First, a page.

Conversation around the water cooler on Wednesday morning was mostly focused on how sore everyone’s fingers were from having to click refresh on their web browser the night before in hopes of getting updates on votes cast. Unlike the good old days, when a vast majority of ballots were collected at polling locations and quickly counted with the outstanding precincts telling the fortunes of votes to come, the new statewide mail-in ballot process has everyone a bit discombobulated and filled with anxiety. Instead of having a strong idea of outcomes Tuesday night, or Wednesday morning at the latest, the process of defining winners and losers can now be drawn out for days. This is leading to increased use of Xanax and consumption of adult beverages by political consultants. As of yesterday, the County of Los Angeles still had 400,000 ballots left to be counted with no idea from which precincts those ballots had been mailed. And we know L.A. County isn’t alone.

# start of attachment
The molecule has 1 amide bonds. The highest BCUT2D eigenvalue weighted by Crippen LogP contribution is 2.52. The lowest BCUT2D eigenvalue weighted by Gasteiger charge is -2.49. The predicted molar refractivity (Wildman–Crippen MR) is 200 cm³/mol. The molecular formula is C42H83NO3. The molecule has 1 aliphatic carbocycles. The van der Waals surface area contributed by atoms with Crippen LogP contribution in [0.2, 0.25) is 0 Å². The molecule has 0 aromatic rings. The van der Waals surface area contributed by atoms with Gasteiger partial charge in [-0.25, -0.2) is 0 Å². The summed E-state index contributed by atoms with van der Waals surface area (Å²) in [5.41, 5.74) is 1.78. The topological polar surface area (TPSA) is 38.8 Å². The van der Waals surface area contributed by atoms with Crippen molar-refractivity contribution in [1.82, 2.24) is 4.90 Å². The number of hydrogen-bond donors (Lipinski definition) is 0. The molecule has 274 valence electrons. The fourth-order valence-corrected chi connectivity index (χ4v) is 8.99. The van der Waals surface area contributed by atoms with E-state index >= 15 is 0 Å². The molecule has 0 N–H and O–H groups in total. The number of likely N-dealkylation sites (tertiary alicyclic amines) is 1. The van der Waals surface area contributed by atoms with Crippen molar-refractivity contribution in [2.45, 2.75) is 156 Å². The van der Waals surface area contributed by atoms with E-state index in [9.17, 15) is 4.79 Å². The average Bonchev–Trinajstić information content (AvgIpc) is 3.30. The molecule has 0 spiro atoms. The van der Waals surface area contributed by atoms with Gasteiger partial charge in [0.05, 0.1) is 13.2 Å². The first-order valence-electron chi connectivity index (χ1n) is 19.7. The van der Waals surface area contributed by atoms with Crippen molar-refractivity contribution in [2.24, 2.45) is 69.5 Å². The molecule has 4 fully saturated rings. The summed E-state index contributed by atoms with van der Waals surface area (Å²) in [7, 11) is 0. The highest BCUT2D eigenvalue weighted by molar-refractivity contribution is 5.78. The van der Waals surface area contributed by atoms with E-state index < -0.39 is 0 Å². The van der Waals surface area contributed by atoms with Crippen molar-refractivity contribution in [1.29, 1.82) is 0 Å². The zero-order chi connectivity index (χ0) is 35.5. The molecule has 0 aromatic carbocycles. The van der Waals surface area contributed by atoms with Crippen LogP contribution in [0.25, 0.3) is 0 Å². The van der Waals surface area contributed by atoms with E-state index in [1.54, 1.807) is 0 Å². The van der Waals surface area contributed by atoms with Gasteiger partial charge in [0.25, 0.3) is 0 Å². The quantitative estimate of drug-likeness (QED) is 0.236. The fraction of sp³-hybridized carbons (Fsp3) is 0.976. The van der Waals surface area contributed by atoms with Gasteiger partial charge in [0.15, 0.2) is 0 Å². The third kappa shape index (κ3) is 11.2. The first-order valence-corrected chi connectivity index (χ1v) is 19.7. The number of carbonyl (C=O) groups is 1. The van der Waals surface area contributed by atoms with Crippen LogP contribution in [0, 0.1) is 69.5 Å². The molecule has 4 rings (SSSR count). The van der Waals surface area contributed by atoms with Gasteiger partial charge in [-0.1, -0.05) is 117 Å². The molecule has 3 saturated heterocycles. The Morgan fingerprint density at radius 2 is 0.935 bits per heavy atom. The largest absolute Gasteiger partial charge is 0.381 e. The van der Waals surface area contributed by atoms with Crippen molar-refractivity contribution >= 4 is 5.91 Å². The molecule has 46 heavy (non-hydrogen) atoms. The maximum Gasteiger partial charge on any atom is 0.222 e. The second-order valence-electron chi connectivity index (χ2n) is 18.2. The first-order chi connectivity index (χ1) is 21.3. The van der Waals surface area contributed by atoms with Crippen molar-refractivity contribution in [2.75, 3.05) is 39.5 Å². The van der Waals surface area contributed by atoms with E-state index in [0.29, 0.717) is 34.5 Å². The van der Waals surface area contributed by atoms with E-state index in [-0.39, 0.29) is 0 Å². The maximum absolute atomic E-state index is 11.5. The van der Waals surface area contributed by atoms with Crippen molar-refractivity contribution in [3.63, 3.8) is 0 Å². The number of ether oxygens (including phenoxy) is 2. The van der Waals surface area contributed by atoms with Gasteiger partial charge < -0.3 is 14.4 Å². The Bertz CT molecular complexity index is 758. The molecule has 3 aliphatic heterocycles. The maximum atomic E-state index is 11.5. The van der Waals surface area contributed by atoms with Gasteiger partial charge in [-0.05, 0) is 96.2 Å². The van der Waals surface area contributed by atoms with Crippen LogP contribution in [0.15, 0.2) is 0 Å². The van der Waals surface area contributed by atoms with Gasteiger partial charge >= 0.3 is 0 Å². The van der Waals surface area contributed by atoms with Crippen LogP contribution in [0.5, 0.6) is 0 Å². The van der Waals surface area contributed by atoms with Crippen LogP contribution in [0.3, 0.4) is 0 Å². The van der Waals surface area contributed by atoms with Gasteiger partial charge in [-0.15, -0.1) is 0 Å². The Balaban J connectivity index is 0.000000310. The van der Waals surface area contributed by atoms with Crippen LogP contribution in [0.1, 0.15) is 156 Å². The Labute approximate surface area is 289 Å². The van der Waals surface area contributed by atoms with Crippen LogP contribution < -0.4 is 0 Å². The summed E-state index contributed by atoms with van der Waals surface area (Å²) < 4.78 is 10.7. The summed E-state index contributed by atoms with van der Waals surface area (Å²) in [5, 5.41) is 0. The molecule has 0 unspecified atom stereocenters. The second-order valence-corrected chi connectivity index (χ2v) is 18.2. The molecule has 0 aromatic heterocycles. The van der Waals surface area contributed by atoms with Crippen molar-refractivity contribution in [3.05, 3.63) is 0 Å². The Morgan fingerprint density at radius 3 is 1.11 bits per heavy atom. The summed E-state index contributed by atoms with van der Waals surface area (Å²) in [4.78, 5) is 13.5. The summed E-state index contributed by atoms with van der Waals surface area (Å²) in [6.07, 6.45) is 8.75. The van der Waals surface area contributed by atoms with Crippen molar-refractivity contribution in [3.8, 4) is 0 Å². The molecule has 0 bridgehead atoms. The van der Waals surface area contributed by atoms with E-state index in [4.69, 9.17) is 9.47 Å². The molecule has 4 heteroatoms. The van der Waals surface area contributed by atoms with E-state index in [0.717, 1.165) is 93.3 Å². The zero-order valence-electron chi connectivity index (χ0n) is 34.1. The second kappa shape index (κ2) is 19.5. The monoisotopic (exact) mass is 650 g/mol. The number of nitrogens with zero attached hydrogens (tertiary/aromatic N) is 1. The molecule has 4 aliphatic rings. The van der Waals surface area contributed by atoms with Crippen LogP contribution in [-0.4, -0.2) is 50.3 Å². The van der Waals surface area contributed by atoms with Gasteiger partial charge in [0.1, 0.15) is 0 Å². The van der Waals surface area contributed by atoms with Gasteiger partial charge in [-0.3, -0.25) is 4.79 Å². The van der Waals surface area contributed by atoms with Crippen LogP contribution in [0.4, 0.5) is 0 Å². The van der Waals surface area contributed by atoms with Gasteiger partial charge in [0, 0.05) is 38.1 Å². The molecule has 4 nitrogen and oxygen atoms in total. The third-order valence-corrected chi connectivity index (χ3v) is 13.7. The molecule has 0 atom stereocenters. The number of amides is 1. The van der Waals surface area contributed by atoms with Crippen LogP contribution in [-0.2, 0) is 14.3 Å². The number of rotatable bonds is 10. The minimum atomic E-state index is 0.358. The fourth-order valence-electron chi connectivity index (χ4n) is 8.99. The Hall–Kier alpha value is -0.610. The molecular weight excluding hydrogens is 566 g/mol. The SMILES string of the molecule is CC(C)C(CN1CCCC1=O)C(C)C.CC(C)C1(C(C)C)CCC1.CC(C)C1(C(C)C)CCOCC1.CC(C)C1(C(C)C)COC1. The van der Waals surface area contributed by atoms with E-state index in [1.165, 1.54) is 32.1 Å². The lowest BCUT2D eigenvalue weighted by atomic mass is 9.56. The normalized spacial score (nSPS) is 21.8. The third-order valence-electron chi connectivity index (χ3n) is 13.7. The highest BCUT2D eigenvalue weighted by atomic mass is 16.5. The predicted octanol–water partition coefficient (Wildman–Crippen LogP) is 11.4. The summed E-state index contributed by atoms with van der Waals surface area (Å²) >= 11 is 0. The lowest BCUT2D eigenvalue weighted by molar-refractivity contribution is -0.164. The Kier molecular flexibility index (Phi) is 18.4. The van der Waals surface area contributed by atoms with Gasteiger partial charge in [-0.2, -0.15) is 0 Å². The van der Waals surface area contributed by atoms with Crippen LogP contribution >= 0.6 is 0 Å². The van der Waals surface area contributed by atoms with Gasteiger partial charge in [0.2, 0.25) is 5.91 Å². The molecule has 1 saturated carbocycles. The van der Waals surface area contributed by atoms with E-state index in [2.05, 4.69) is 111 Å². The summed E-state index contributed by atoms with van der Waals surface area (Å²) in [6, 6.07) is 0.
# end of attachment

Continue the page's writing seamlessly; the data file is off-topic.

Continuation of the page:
Yet, the new voting process is the least of our worries. Let’s instead focus on voter apathy. Of the 22 million ballots mailed to registered voters in California, as of Wednesday, only 3.5 million had been counted. That is a 16% turnout. Once all the votes are counted, turnout should be in the neighborhood of 30%.
30% turnout would not be the worst in recent years, but it would be near the bottom. In the 2014 Primary, turnout was 25.17%. As for the final tally, election offices have through June 14 to accept ballots postmarked by June 7, and political consultants have until November 8 to figure out how to engage what seems to be a disinterested electorate.